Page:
Fry was one of Twitter’s earliest celebrity adopters, cultivating a ‘follow back’ approach to his profile which in turn helped boost its credibility. After all, he is not just any celebrity, he’s a national treasure, a wit, an academic. But it seems the humourless haters and trolls have gotten to him. Which is a desperate shame.

It’s at this point I hope Twitter somehow intervenes and speaks up for their community. The issue many celebrities and large brands face with Twitter is the two-way communication and unlike Facebook the inability to hide critical comments. If someone tags a profile, you are linked. Reputation management has taken a whole new direction with PR experts still grappling with social media and understanding the voices which drive the trends.

With traditional forms of media, these major voices in our society weren’t used to dealing with direct comments from the general public. And in such volume. It’s very true that dealing with a large amount of followers on Twitter comes with it’s own set of problems. I happen to think Fry’s joke was misguided and the term ‘bag lady’ in this current economic climate is an inappropriate choice of words. Maybe the backlash to his comments feels disproportionate and with social media, there will be a number of ‘hanger-ons’ to the message, RT-ing and using hashtags just to get noticed.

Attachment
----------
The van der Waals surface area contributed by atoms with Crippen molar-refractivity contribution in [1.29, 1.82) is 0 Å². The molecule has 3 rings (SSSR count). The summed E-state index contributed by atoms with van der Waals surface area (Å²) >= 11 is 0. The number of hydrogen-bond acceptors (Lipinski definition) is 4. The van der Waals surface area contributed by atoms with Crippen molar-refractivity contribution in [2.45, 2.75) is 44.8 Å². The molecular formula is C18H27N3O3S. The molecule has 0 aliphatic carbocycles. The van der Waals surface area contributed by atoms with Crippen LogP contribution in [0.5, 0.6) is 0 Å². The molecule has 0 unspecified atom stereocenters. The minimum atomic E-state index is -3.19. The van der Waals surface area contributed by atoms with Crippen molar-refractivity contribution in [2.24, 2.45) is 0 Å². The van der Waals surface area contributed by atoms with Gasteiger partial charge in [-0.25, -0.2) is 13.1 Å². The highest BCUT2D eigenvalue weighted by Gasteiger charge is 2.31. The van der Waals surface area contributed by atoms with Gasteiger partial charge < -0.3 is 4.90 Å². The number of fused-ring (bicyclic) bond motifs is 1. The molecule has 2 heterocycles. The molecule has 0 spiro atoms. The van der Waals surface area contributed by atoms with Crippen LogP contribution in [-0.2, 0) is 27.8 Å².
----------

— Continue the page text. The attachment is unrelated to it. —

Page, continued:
This is why it’s disappointing to see Mr Fry give up so quickly. His very public action to storm off the platform gives more weight to those who drive those over-the-top self-righteous rampages. There is decent and measured debate to be had on Twitter, the kind which informs and raises awareness of issues and causes.

In my view, Twitter is not becoming stagnant, just tricker for those with major accounts to navigate. They need to figure out vocal trends in social media and strategies to manage them. I’m not dismissing the very real problem of the haters, trolls and abusers on this platform. But headlines like these only feed the trolls. And the golden rule of social media is never feed the trolls.

Ask me about Twitter strategy and building a healthy, thriving community which leads fruitful discussion on-line, around your business.